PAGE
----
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AOC Prompts Short Seller Andrew Left to Change Twitter View

The short seller behind Citron Research believes Alexandria Ocasio-Cortez could help Twitter attract a new generation of users.

Short seller Andrew Left of Citron Research is walking back his position on Twitter just one month after calling it the “Harvey Weinstein of social media.” 

On Friday Left released new research that says Rep. Alexandria Ocasio-Cortez's presence on Twitter “is exactly what the platform needed.” This changes his view of the company in a December 20 report, where he cited an Amnesty International advisor's remark that Twitter was “a place where racism, misogyny, and homophobia are allowed to flourish basically unchecked.” 

As a result of these concerns, Left believed at the time that the company should drop to $20 a share, down from a closing price of $29.29 on December 20.

Now consider Ocasio-Cortez, who was elected in November to represent New York’s fourteenth district in the House of Representatives. She has created a buzz on Twitter with sharp-witted remarks under the moniker @AOC, and recently taught her fellow Democrats in Congress how to use the platform, Left noted in his research.  

“All the sudden, freaking AOC comes on, she chooses of all things to make Twitter her platform,” Left said by phone Friday.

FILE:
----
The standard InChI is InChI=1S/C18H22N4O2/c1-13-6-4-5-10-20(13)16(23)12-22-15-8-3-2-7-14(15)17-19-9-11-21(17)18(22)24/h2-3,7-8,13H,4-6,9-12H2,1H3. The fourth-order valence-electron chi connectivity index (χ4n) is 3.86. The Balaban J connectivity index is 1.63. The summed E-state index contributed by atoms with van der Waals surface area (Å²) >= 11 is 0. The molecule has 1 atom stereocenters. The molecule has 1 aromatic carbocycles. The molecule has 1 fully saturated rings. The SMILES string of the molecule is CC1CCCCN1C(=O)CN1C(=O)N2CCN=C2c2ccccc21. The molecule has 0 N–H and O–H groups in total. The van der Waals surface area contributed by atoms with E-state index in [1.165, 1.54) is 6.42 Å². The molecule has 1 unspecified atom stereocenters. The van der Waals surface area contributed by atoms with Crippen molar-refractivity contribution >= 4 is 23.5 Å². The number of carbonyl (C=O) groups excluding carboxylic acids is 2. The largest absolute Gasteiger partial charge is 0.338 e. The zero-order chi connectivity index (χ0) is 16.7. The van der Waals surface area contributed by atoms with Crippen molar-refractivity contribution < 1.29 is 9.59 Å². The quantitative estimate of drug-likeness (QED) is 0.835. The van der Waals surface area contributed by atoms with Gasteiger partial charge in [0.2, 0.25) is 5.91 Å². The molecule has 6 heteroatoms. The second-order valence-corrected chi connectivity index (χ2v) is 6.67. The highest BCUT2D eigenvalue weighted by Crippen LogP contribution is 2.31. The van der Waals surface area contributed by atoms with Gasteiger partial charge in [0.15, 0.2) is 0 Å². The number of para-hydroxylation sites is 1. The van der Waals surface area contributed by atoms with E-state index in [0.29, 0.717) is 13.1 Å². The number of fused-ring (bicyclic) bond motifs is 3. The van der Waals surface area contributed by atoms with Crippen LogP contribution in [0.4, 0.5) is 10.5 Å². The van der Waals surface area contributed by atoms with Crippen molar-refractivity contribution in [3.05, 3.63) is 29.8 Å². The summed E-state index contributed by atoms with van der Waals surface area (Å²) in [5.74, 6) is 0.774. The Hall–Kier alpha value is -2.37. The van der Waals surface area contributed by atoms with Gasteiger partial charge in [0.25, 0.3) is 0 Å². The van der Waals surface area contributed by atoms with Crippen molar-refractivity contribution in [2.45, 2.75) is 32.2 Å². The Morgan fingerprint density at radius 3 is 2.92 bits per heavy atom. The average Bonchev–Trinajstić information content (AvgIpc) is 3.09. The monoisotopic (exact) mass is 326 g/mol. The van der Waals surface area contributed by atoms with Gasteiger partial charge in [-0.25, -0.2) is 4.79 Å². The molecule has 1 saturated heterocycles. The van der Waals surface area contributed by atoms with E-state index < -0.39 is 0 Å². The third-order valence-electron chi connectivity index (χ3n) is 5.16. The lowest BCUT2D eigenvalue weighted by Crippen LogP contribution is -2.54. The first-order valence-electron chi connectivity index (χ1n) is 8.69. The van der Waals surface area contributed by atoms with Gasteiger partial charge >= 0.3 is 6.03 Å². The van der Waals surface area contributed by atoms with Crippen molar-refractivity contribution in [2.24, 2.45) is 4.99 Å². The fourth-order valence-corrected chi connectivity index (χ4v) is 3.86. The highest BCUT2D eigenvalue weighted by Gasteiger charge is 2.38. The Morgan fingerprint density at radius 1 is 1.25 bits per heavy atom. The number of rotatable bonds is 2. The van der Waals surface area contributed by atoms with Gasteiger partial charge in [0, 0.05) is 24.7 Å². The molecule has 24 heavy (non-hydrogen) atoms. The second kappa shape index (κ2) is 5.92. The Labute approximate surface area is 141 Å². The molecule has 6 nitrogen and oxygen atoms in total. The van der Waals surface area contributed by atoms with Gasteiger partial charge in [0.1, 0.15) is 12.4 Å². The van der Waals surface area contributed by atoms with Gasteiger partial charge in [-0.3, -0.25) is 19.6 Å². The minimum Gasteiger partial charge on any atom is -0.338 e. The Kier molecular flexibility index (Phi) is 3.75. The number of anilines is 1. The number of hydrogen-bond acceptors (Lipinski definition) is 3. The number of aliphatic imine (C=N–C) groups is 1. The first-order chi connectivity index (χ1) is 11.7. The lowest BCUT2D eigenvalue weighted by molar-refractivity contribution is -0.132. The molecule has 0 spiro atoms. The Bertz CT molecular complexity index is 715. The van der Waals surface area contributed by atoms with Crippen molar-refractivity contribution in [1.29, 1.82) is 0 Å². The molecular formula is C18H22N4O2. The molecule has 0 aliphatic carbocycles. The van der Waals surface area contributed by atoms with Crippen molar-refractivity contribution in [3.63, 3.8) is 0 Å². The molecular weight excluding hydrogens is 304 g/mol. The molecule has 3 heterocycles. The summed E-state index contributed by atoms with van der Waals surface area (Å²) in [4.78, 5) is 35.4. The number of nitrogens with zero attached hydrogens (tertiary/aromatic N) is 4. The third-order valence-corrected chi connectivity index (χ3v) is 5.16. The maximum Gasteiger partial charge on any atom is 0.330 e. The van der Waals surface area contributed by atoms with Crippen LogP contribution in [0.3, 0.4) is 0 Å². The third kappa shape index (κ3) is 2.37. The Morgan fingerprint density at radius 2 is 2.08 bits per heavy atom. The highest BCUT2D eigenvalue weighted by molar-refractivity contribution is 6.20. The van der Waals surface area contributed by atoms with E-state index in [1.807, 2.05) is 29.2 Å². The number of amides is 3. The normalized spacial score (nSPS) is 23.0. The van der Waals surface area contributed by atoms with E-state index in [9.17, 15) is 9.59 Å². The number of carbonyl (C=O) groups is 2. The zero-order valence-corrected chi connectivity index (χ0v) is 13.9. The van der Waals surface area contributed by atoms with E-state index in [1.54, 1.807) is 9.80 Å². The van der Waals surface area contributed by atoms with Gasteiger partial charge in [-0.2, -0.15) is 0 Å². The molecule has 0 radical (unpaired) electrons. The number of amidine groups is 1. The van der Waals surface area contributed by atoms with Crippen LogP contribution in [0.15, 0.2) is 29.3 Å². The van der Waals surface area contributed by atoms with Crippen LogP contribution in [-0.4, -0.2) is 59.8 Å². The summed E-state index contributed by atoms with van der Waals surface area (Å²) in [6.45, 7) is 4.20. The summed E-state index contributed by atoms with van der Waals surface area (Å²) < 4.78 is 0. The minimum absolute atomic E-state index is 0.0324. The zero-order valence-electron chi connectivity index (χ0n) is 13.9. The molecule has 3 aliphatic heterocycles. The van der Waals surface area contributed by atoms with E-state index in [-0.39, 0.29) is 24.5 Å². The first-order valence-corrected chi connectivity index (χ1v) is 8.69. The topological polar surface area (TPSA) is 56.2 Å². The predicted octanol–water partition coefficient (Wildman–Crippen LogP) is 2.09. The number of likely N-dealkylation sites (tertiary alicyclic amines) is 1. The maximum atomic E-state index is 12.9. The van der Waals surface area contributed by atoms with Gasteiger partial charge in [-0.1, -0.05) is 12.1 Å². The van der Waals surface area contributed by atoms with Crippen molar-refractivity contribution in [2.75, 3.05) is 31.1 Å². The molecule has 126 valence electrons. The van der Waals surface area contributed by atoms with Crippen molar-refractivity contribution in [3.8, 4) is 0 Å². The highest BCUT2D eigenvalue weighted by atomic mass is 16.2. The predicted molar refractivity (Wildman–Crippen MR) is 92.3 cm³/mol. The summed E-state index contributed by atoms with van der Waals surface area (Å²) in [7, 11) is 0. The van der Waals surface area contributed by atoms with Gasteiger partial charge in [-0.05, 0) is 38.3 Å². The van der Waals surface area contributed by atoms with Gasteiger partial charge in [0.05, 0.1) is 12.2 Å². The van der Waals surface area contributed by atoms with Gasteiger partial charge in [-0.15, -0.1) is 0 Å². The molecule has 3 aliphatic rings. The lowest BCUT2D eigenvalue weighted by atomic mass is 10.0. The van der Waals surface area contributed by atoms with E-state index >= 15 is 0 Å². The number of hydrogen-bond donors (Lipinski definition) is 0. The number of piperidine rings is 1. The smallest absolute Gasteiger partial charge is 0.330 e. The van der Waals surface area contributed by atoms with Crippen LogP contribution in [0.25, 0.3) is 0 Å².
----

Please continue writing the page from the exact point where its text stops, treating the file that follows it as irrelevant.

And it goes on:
According to Left’s latest report, Google searches for Ocasio-Cortez's Twitter handle spiked in late December. He pointed to a news report this month by Axios that named Ocasio-Cortez the second most powerful Twitter user behind President Donald Trump.  

“The AOC Twitter phenomenon is stronger than any report from Amnesty International or any survey that shows millennials have lost interest in Twitter,” according to Left’s report.  

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So what exactly helps Ocasio-Cortez stand out on the platform, according to Left? 

“She’s not afraid to speak her mind, just like Trump,” Left said by phone, noting that what the two have in common is confidence. A spokesperson for Ocasio-Cortez did not immediately respond to an email seeking comment.  

While her presence on Twitter did not push Left to make a valuation call on the company, he said the congresswoman should stabilize its monthly number of users while attracting a new generation to the social media platform. In December, Left believed that Twitter would lose users.

“The one thing that made me scared of it, that’s gone,” Left said of the company by phone.

Twitter’s shares were up almost 3.8 percent on Friday afternoon, trading at about $32.80 around 3 p.m., according to Nasdaq data. A spokesperson for Twitter declined to comment on Left’s latest report.  

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